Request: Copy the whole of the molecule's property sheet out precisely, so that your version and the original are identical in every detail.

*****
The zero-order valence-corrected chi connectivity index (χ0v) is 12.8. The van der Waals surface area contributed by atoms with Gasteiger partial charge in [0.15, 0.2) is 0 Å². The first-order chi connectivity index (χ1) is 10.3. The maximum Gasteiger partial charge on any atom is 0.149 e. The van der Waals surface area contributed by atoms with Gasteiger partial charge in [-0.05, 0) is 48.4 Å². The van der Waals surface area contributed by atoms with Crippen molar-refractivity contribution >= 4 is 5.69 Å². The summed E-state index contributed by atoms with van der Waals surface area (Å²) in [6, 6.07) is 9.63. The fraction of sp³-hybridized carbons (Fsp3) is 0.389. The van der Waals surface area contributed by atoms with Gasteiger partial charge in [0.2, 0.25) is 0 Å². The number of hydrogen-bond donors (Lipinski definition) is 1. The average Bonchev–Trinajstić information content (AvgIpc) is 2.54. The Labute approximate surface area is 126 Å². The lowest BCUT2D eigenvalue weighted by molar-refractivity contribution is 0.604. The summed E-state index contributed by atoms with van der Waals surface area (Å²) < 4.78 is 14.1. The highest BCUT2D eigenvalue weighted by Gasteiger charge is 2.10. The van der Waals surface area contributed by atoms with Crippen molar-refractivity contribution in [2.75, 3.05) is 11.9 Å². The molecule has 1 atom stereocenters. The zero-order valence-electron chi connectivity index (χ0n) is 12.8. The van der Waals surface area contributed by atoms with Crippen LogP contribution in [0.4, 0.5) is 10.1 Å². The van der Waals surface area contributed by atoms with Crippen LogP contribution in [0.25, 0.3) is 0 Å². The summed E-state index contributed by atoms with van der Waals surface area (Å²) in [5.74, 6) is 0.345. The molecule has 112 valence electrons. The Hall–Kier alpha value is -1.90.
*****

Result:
The zero-order valence-corrected chi connectivity index (χ0v) is 12.8. The van der Waals surface area contributed by atoms with Gasteiger partial charge in [0.15, 0.2) is 0 Å². The first-order chi connectivity index (χ1) is 10.3. The maximum Gasteiger partial charge on any atom is 0.149 e. The van der Waals surface area contributed by atoms with Gasteiger partial charge in [-0.05, 0) is 48.4 Å². The van der Waals surface area contributed by atoms with Crippen molar-refractivity contribution >= 4 is 5.69 Å². The summed E-state index contributed by atoms with van der Waals surface area (Å²) in [6, 6.07) is 9.63. The fraction of sp³-hybridized carbons (Fsp3) is 0.389. The van der Waals surface area contributed by atoms with Gasteiger partial charge in [0.2, 0.25) is 0 Å². The number of hydrogen-bond donors (Lipinski definition) is 1. The average Bonchev–Trinajstić information content (AvgIpc) is 2.54. The Labute approximate surface area is 126 Å². The lowest BCUT2D eigenvalue weighted by molar-refractivity contribution is 0.604. The summed E-state index contributed by atoms with van der Waals surface area (Å²) < 4.78 is 14.1. The highest BCUT2D eigenvalue weighted by Gasteiger charge is 2.10. The van der Waals surface area contributed by atoms with Crippen molar-refractivity contribution in [2.75, 3.05) is 11.9 Å². The molecule has 1 atom stereocenters. The zero-order valence-electron chi connectivity index (χ0n) is 12.8. The van der Waals surface area contributed by atoms with Crippen LogP contribution in [0.4, 0.5) is 10.1 Å². The van der Waals surface area contributed by atoms with Crippen LogP contribution in [0.25, 0.3) is 0 Å². The summed E-state index contributed by atoms with van der Waals surface area (Å²) in [5.74, 6) is 0.345. The molecule has 112 valence electrons. The Hall–Kier alpha value is -1.90.